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WASHINGTON — U.S. and European Union trade negotiators on Friday reported no breakthroughs in a dispute that could lead to the EU slapping punitive tariffs on U.S. exports, including apparel.

This story first appeared in the June 24, 2002 issue of WWD.  Subscribe Today.

At a joint news conference, U.S. Trade Representative Robert Zoellick and EU Trade Commissioner Pascale Lamy said both sides are still mulling over their differences. However, the officials, as they’ve done in the past, made repeated comments to demonstrate how the U.S. and EU remain allies on trade issues and to express their desire to stave off a trade war.

“Our common interests far outweigh the differences,” Lamy said.

The EU has threatened to slap punitive duties totaling about $335.6 million on U.S. goods to retaliate against the Bush administration imposing tariffs of up to 30 percent on imported steel. The EU hasn’t said when it might retaliate, after having delayed a mid-June decision following the U.S. announcement that some EU specialty steel products are now exempt from the U.S. super-tariffs. The U.S. is expected shortly to announce more EU steel exemptions.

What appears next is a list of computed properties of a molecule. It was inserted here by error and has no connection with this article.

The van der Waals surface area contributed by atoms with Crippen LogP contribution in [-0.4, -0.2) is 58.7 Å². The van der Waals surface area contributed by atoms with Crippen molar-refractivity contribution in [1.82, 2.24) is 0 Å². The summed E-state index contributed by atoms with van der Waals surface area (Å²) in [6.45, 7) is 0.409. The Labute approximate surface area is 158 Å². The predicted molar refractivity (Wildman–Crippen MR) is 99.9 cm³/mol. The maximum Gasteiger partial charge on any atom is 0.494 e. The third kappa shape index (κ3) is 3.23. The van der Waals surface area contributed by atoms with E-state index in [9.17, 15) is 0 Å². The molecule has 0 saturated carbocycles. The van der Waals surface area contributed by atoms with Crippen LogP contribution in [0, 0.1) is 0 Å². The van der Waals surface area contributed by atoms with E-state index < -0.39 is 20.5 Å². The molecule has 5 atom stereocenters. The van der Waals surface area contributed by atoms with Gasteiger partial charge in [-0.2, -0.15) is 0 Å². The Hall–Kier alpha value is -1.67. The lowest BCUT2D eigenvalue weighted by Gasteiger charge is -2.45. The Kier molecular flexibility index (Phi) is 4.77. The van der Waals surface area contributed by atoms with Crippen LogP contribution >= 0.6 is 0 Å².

The specter of the EU levying punitive tariffs on U.S. apparel couldn’t come at a worse time for the Bush administration. EU officials have picked several women’s and men’s apparel products to target. The garments are made in Southern states that are key battlegrounds in November’s election, which could determine whether Republicans maintain control of the House.

The Bush administration said it levied the tariffs to protect the flagging steel industry in the face of low-cost import competition, a temporary measure allowed by the World Trade Organization in order to give an industry time to regroup. The EU argues the steel tariffs aren’t needed because steel imports have been declining.

In another trade dispute, the EU continues to wait for Congress to alter a tax break for U.S. corporations operating abroad that was deemed an illegal subsidy by the WTO.”